As a regional hospital administrator or manager, you are already familiar with the fact that a hospital is a uniquely hazardous workplace. In addition to the physical duties your staff performs while working with patients, there is also the constant risk of exposure to biohazards and patients potentially becoming combative. Furthermore, since caregivers are in the field of helping others, sometimes they will opt to do so at their own risk, particularly in emergency situations. While this may save lives, it comes at a cost in other ways, especially financially. State law mandates workers compensation for regional hospitals, but there are many things administrators can do to help minimize risk and keep insurance premiums down to a minimum.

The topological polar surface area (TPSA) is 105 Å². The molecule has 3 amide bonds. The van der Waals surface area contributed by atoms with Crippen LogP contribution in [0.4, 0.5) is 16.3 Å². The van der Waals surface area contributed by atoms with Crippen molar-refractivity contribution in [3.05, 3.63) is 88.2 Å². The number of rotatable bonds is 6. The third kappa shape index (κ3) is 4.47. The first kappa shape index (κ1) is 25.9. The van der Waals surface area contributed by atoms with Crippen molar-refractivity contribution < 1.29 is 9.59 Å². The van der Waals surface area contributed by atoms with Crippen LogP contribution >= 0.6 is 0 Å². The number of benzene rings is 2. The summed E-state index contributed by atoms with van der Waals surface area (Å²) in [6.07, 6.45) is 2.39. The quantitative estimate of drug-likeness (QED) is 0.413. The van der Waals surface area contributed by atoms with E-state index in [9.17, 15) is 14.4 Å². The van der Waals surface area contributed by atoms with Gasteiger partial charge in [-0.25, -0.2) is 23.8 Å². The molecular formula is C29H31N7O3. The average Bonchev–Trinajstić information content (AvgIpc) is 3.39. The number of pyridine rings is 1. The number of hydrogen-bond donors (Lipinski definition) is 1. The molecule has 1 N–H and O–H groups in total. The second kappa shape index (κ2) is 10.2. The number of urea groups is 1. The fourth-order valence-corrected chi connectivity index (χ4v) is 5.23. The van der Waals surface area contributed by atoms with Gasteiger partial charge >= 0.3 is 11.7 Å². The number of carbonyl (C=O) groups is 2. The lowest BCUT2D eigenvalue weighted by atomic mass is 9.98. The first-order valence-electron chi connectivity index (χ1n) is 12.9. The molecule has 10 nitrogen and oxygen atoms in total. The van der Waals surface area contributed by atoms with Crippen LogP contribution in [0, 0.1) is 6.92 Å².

Reduce Injuries While Lowering Costs
Having an effective injury and illness prevention system in place is necessary for any workplace, but especially so for a hospital. This program should be able to identify potential hazards and encourage employee feedback and participation. You may also want to consider designating a workersU comp coordinator to help implement the strategies of this system. When an accident does occur, a thorough investigation should be performed as soon as possible after the incident to determine what could have been done differently and what can be done to ensure it does not occur again. Finally, selecting the right insurance carrier that is experienced in workers compensation for regional hospitals is critical.